No 10’s 60-minute make-under

The Buller boy played musical chairs to make his new digs appear less posh on Sunday-morning television. Downing Street's grand White Room was chosen for David Cameron's light grilling by the BBC's Andy Marr, but an eagle-eyed veteran of the evicted Labour regime noticed the furniture had been switched. Instead of sitting on one of the room's plush seats, the Old Etonian perched on a plain-looking number usually found in the Thatcher Study. Operation De-Toff had been launched by the government of gentlemen.

No respecter of Downing Street service is the Hammer of Hackney, Diane Abbott. The lefty marched into Newsnight's green room to find every chair occupied. Abbott pointed at the ex-No 10 staffer Peter Hyman and, according to a snout, uttered the words "oi", "you" and "up", in that order. Hyman left Blair's pay to retrain as a teacher and is now deputy head of an Ealing comp, and so is able to spot an awkward pupil. He sensibly realised he was beaten and got up to surrender his seat.

Plans are afoot, I hear, for Cameron to invite Maggie Thatcher for tea to reassure true blues that his yellow streak isn't too wide. This is one official function he doesn't intend to share with his new chum Nick Clegg; diarists are seeking a date when Clegg won't be cluttering the place up. Meanwhile the Tory right wants the Rusty Lady's portrait hung in a more prominent spot. She is currently opposite a No 10 lavatory.

The first victims of cuts by the miserable minister, Vince Cable, are Twickenham Lib Dems. Sitting in the rear of Peter Mandelson's Jag required Cable, none too happy at the prospect of working with "Boy George" Osborne, to abandon a weekly column in the Mail on Sunday. The £4,666.67 after-tax fee was donated to his local party. My source whispered that Cable may be heading a business empire he vowed to axe, but he'll bank the £136,000 salary.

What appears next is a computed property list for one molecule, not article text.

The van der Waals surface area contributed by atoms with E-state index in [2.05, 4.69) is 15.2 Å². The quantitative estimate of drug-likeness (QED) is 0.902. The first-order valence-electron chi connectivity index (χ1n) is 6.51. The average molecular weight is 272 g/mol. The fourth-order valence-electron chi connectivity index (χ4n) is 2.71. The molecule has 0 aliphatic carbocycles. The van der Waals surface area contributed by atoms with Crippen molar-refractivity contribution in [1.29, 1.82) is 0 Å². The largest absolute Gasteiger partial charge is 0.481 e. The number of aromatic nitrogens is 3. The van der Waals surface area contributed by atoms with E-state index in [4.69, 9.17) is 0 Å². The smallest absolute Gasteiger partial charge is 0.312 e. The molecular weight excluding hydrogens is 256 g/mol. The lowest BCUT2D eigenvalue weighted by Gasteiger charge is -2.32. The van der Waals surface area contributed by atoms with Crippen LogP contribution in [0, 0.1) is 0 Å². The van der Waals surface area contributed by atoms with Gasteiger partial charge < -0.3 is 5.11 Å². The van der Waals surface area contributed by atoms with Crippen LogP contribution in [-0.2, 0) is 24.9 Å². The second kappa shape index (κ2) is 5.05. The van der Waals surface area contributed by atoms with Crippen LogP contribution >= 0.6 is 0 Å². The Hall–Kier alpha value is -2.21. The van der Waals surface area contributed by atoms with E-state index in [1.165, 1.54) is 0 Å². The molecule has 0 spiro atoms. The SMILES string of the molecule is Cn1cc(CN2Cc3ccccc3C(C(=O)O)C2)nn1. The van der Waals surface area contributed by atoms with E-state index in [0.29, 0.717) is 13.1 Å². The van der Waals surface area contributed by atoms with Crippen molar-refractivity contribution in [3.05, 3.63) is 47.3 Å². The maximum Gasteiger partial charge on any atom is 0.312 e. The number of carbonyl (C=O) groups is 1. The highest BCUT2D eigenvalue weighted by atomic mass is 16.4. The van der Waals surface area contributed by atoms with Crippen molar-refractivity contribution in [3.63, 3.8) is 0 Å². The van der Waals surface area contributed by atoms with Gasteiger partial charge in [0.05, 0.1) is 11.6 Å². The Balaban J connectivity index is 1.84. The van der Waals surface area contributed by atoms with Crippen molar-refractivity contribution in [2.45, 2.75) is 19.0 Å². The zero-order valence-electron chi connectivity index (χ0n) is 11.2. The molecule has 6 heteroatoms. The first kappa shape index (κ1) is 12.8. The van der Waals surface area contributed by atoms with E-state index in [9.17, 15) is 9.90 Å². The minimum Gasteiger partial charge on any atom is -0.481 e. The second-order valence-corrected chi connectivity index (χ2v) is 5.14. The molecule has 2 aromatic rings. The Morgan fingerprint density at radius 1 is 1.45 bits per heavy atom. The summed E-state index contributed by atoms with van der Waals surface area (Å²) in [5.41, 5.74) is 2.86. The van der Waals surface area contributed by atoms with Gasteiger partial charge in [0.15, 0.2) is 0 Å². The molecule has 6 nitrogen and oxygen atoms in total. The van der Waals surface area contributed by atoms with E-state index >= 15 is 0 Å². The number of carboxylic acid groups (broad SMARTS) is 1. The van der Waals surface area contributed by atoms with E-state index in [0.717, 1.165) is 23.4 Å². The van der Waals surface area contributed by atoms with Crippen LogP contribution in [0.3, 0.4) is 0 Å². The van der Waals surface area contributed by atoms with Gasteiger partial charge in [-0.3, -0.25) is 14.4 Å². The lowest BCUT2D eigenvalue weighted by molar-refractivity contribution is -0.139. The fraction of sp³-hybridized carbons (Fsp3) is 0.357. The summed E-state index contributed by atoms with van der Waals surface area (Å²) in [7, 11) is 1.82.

Cameron sidled up to Labour's Stephen Pound in Portcullis House and, from the side of his mouth, asked if he fancied defecting. The new PM may be less sure of his coalition allies than he lets on. The moment will be remembered, however, as the first time garrulous Pound was rendered speechless.

The arrival of so many new Tories is discomfiting David Davis, who was overheard lamenting how he'd mistaken five Conservative reinforcements
for lobby hacks. One group can justifiably feel insulted - and it isn't the politicians.

David Milibrother's official mouthpiece is one Lisa Tremble, who, when a special adviser, was renowned for bad-mouthing Gordon Brown. She spun for Charles Clarke and James Purnell, and must hope that her back catalogue isn't published now that the senior Milibrother wants everything on the record. Sniffy Labour loyalists mutter that Tremble will either be third time lucky or three times a loser.

Kevin Maguire is associate editor (politics) of the Daily Mirror